VP of HR at Traliant breaks down the rigid requirements of a new law
Chicago has recently strengthened its sexual harassment prevention training, updating its requirements for employers. More cities and states are expected to follow suit, as America cracks down on workplace safety in the wake of the #MeToo movement.
“People have to believe you’ll take claims seriously,” Maggie Smith, vice president of HR at Traliant, told HRD. Traliant is a compliance training provider headquartered in Manhattan Beach, CA.
“In the past, I’ve been surprised to learn people misunderstood the training and that managers felt they could handle these situations on their own without HR’s help,” Smith says. “Well, you do need HR’s help. It’s messy, we want to help you navigate this. It’s not something a lot of managers have experience in, so you want to make HR your partner in these situations.”
Under the new rules, all employers in the city of Chicago must have a written policy on sexual harassment. The policy must include a statement that sexual harassment is illegal in Chicago, the definition of sexual harassment, examples of prohibited conduct that constitute sexual harassment and a statement that retaliation for reporting sexual harassment is illegal in Chicago.
The policy must also include a requirement that all employees participate in sexual harassment prevention training annually. While employees must participate in a minimum of one hour of training, anyone who supervises or manages employees shall participate in a minimum of two hours of training. Plus, Chicago has become the first in the nation to require all employees participate in one hour of bystander training annually.
Additionally, Chicago’s policy must include details on how an individual can report an allegation of sexual harassment and legal services, including governmental, available to employees who may be victims of sexual harassment. The written policy must be available in the employee's primary language within the first calendar week of starting employment. Additionally, employers will be required to display a poster advising of the prohibition on sexual harassment where employees can see it.
Overall, Chicago’s law is stricter than California’s, which requires employers of only five or more employees to provide sexual harassment and abusive conduct training to its supervisory (two hours) and nonsupervisory (one hour) employees every two years.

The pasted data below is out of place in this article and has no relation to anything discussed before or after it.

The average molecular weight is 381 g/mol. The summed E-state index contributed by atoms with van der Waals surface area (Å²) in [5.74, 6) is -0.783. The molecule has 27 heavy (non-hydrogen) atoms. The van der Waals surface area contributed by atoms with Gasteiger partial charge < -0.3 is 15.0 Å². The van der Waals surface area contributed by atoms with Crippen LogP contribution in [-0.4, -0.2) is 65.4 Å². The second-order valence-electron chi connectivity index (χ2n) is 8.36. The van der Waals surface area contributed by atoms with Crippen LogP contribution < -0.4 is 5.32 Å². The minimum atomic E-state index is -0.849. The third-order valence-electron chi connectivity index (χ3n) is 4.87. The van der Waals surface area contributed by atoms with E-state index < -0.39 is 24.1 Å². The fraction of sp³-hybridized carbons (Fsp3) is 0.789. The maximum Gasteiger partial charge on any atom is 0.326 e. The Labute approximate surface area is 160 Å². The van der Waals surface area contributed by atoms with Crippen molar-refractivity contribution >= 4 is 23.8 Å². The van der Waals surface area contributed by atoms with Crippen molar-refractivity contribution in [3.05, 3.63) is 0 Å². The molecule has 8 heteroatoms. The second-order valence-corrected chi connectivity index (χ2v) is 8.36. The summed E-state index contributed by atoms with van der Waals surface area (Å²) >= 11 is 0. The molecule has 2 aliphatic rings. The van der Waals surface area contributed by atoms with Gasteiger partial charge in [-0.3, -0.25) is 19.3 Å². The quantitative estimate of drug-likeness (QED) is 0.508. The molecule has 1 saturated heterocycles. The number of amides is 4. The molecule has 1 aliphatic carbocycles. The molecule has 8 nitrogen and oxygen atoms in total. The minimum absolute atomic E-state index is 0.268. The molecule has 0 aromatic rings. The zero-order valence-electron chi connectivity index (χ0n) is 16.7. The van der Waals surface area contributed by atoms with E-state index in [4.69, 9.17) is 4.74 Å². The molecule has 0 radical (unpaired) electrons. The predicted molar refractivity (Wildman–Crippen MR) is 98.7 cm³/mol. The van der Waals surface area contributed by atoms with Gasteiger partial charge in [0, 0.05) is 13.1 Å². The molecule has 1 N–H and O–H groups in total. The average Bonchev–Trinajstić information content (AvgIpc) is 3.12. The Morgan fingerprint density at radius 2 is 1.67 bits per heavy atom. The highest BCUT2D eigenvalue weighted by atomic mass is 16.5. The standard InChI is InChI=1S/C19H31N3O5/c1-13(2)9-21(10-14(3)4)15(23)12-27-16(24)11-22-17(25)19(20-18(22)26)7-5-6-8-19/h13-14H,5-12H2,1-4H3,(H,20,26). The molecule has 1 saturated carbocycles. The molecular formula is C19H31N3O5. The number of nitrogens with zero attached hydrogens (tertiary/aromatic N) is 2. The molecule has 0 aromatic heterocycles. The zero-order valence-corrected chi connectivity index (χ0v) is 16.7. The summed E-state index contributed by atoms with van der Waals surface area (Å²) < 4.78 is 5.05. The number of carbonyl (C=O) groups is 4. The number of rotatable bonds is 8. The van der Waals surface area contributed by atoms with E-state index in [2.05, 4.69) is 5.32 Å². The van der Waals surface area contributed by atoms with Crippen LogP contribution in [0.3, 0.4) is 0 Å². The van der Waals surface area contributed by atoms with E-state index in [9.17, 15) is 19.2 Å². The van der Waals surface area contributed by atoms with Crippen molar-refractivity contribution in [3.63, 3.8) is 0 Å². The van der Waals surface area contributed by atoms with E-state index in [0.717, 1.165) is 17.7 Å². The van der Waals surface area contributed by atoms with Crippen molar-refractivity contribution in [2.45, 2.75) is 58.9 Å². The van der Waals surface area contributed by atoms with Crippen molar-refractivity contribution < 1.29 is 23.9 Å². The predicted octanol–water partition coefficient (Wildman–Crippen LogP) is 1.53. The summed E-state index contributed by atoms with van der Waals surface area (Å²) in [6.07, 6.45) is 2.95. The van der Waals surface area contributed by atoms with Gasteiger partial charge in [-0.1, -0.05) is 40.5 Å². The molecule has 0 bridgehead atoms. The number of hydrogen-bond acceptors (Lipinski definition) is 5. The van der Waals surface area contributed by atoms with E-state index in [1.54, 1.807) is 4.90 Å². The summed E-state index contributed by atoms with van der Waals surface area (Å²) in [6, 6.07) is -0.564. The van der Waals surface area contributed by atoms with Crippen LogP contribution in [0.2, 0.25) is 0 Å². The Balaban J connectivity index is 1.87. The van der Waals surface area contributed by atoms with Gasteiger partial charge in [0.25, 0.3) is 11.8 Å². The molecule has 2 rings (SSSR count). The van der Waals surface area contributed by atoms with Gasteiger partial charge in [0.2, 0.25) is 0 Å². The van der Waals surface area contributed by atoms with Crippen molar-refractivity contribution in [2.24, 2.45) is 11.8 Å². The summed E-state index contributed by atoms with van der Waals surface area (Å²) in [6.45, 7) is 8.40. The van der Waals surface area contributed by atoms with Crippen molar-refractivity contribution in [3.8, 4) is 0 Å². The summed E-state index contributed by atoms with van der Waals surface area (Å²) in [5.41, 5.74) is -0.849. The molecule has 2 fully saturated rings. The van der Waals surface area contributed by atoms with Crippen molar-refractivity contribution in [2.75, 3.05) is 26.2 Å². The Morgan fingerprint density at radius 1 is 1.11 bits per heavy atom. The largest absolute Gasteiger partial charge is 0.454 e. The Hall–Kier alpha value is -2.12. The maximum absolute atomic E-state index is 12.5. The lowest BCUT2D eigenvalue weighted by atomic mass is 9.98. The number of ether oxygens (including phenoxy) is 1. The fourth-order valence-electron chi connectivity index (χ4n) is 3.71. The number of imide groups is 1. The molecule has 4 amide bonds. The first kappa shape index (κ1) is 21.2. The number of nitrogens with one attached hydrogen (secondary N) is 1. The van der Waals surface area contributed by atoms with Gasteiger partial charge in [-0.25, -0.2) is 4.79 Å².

The training must include practical examples of harassment, discrimination and retaliation, as well as information about preventing abusive conduct and harassment based on sexual orientation, gender identity and gender expression. Plus, employers must provide employees with a poster or fact sheet developed by the Department of Fair Employment and Housing regarding sexual harassment or equivalent information.
“Anti-harassment and anti-discrimination, if that’s not a part of your culture and you approach this training as a check the box, it won’t be as effective,” Smith says. “You need to create opportunities to keep this discussion alive throughout the year, creating mechanisms where people can report what they’ve experienced or witnessed. You have to make people feel comfortable reporting their concerns.”
Even in a hybrid world, Smith warns, sexual harassment still happens amongst managers, employees and colleagues. More than one-third (38%) of employees have experienced harassment through email, video conferencing, chat apps, or by phone, according to The 2021 State of Workplace Harassment. Although working from home has its benefits, it also diminishes open lines of communication between employers and employees. That reduces workers’ abilities to report cyberbullying, harassment and discrimination.
In fact, 24% of employees surveyed believe harassment continues or worsens on remote channels. That’s disconcerting considering that an estimated 36.2 million Americans will be working remotely by 2025, according to work marketplace Upwork.
“You have to give both the accused and the accuser the opportunity to tell their side of the story, digging in for specifics like when this occurred and how often,” Smith says. “Were there any bystanders? Any documentation like chats or texts? I had a situation a couple years ago where the person who brought forth concern was urged to do so by colleagues, and she had a lot of texts supporting her claim.”
Earlier this year, President Joe Biden signed the #MeToo bill into law. The legislation not only prohibits employers from requiring mandatory arbitration of claims involving allegations of sexual harassment or sexual assault going forward, but also nullifies any existing policies or agreements that require those claims to be arbitrated.
More than 60 million American workers have arbitration agreements tucked into their employment contracts, according to the Economic Policy Institute. Historically, businesses have favored the arbitration process, arguing that it’s less expensive and much faster for resolving disputes rather than going through courtroom proceedings. However, because the facts of an arbitration case usually don't become public, the accused can often switch places of employment or even remain at a company without any recourse.
“Unfortunately, you’ll never get rid of sexual harassment altogether,” Smith say. “It’s human nature, but hopefully, you’ll see more people coming forward. There was a tendency in the past to keep silent because they didn’t necessarily want to face the accused.”